Screens as Galleries: EQ Bank Explores the World of Digital Art
In a world where virtual get-togethers happen more than ever, EQ Bank is evolving our own definition of digital connection by continuing our exploration of art in its many forms. Brushes and canvas or pixels and bytes, our world is changing and experiencing art communally has become for many people a way to create community, express emotions, and find solace in these uncertain times.
This is one of the reasons we started the Digital Art Spotlight—an online “gallery” of sorts, sharing digital art through our Instagram channel. Through the Spotlight, we wanted to create an oasis, as an escape from relentless COVID-19 news, and create a thought-provoking corner of the internet.
Each week, we’re sharing the work of some incredible Canadian digital artists. Using Instagram Stories to connect viewers more deeply to each piece of art, we’ve been able to make the art available in different ways and to a wider audience. In times like these, the importance of art is undeniable; consuming art is a proven stress relief and can give us a window into a different world we might not normally be able to experience.
Digital art isn’t new to EQ Bank. We’ve had a longstanding commitment to the emerging digital art community in Canada since we began. This includes not only embracing opportunities to provide financial support to Canadian artists, but also finding ways to help elevate their careers. EQ Bank founded the Emerging Digital Artists Award (EDAA) in 2015 and partnered with Trinity Square Video in 2017 to expand outreach to the art community.
The Spotlight’s featured artists have included several EDAA winners and many artists who are creating work directly inspired by the current situation. They include Jordyn Stewart (Niagara Region), Ahreum Lee (Tiohtià:ke/Montréal), and Alyssa Bornn, an artist from Winnipeg, who is currently under quarantine in Buenos Aires.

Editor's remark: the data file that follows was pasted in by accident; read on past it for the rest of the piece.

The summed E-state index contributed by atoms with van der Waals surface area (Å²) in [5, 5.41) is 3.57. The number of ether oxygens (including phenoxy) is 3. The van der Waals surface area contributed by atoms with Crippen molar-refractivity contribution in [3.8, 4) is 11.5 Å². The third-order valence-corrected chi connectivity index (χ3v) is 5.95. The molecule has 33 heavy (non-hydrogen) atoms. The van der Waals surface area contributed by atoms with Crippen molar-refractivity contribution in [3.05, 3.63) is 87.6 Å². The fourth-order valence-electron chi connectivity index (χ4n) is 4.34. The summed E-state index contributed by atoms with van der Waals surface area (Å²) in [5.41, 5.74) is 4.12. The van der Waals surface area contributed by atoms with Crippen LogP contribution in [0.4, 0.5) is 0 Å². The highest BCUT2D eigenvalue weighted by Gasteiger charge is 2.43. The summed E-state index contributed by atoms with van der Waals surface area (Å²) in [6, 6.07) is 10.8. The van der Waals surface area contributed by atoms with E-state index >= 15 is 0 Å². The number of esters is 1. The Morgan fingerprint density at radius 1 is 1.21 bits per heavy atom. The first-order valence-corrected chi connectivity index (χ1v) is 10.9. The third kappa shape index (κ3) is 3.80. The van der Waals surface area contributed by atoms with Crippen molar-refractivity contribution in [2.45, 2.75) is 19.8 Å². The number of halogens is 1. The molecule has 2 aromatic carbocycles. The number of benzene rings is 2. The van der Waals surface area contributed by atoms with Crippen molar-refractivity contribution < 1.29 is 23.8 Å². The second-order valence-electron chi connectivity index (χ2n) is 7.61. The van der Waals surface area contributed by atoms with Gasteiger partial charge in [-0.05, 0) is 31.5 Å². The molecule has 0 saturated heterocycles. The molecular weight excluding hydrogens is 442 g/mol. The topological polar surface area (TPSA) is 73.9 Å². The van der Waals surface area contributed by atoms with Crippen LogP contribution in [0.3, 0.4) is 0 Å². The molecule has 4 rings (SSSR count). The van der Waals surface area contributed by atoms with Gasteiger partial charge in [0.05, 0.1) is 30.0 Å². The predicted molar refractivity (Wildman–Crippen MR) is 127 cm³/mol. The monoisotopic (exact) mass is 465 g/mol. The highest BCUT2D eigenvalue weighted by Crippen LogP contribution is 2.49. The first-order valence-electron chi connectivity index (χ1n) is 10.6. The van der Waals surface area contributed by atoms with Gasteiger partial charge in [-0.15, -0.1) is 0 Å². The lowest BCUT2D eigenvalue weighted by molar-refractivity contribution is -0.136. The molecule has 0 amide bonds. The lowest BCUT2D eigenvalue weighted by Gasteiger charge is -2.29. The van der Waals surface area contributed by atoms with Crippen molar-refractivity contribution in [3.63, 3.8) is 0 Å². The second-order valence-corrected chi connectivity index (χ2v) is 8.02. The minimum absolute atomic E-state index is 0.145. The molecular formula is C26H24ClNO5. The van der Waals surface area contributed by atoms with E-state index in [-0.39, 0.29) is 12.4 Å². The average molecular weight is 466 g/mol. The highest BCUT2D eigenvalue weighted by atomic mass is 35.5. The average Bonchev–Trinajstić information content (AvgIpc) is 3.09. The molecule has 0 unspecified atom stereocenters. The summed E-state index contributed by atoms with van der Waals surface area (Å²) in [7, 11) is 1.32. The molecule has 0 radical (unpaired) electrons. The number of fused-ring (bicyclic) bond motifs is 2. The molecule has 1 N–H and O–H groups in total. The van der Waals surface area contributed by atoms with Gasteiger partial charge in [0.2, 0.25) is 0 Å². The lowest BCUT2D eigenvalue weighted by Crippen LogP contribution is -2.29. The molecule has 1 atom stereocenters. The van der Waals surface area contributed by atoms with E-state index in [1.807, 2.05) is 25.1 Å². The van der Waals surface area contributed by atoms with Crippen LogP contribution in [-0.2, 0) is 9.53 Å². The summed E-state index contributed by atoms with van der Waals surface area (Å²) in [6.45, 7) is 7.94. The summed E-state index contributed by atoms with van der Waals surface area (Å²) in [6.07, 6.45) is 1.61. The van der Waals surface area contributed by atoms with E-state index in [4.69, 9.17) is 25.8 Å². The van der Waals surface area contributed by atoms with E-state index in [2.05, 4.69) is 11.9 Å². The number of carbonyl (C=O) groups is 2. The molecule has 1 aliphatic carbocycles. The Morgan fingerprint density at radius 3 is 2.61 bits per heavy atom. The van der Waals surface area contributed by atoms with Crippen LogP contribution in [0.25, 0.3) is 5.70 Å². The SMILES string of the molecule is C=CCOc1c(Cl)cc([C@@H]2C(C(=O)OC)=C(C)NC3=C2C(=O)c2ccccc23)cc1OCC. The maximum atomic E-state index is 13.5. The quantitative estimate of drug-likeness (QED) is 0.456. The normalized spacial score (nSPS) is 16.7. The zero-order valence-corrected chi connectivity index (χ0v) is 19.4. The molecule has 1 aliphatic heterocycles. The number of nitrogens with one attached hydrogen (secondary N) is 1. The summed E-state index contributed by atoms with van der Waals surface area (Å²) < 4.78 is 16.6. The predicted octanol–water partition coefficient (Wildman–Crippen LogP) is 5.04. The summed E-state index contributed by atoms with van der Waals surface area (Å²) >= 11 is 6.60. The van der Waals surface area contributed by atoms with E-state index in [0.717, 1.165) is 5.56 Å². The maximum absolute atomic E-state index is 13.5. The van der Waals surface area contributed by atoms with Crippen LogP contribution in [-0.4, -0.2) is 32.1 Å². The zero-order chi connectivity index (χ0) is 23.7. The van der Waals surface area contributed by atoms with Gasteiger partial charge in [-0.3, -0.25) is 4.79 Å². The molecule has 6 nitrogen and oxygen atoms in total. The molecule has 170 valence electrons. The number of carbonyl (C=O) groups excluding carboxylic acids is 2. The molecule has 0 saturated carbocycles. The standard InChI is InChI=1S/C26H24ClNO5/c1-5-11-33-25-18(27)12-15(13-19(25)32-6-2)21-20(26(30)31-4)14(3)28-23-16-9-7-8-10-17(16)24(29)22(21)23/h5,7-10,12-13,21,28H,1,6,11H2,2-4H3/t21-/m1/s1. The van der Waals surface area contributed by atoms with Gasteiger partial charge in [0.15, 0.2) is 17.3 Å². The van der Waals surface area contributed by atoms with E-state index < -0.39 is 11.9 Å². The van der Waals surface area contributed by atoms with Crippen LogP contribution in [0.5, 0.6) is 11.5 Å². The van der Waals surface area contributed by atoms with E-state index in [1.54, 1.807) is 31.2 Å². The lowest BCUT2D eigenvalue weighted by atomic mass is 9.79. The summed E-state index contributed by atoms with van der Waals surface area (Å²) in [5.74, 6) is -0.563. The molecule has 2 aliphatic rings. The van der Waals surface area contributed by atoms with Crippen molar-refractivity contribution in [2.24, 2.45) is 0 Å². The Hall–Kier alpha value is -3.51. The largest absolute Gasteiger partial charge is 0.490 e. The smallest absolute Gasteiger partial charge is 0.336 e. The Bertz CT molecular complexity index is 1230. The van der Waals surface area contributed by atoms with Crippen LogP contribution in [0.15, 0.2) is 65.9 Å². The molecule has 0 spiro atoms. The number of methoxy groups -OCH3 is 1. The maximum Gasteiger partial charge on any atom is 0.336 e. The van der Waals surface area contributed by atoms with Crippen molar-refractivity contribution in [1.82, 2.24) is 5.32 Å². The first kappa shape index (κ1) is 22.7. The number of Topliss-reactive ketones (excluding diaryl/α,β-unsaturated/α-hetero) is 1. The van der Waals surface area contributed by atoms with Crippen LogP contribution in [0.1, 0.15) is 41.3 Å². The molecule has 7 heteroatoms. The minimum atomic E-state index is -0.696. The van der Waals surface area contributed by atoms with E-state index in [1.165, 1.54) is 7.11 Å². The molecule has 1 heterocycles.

Behind the art
2018 EDAA winner Anna Eyler’s captivating piece, M.A.N.N.A. (which stands for “mechanically-augmented neo-natural assemblage”), is a virtual environment that blurs the boundaries between natural and artificial bodies. Within this world, entities resembling power generators merge with the surrounding flora and fauna to form new cyborgian forms. Imagining our technological devices as animated entities rather than simply tools for our use, Eyler asks us to consider the limits of our empathy for the non-human parts of our world.
Mark Kasumovic was the 2016 EDAA finalist. In Pixel World, Kasumovic imagines a world where the more we photograph something, the less real it becomes, eventually transforming into a giant pixel in the landscape. As a larger body of work, it explores the ways in which digital photography has evolved from the analogue tradition, and how taking pictures has become one of the most practiced activities in the world.
In a moment when we’re physically unable to travel outside the country, this series offers a virtual escape to popular tourist destinations, but not without reminding us that the central attraction is merely a digital artifact.
More art ahead
As we find ourselves exploring more digital corners of the world, we’re interacting in new and creative ways. The Digital Art Spotlight provides a different kind of connection between our customers, business partners, and the community at large to share in something truly beautiful.
There’s been an outpouring of support and appreciation for the power of art in response to this project, and we’ll continue to share the Digital Art Spotlight over the next few months, highlighting a new piece every Wednesday.
Keeping in line with the digital theme, and with the promise of better days to come, the EDAA is now accepting digital art submissions for our 2020 award. We’re eager to see the inspiring pieces from Canada’s digital artists this year, and optimistic for a time where we can celebrate the Canadian art community away from our screens.
Want to check out the EQ Bank Digital Art Spotlight for yourself? Follow us on Instagram.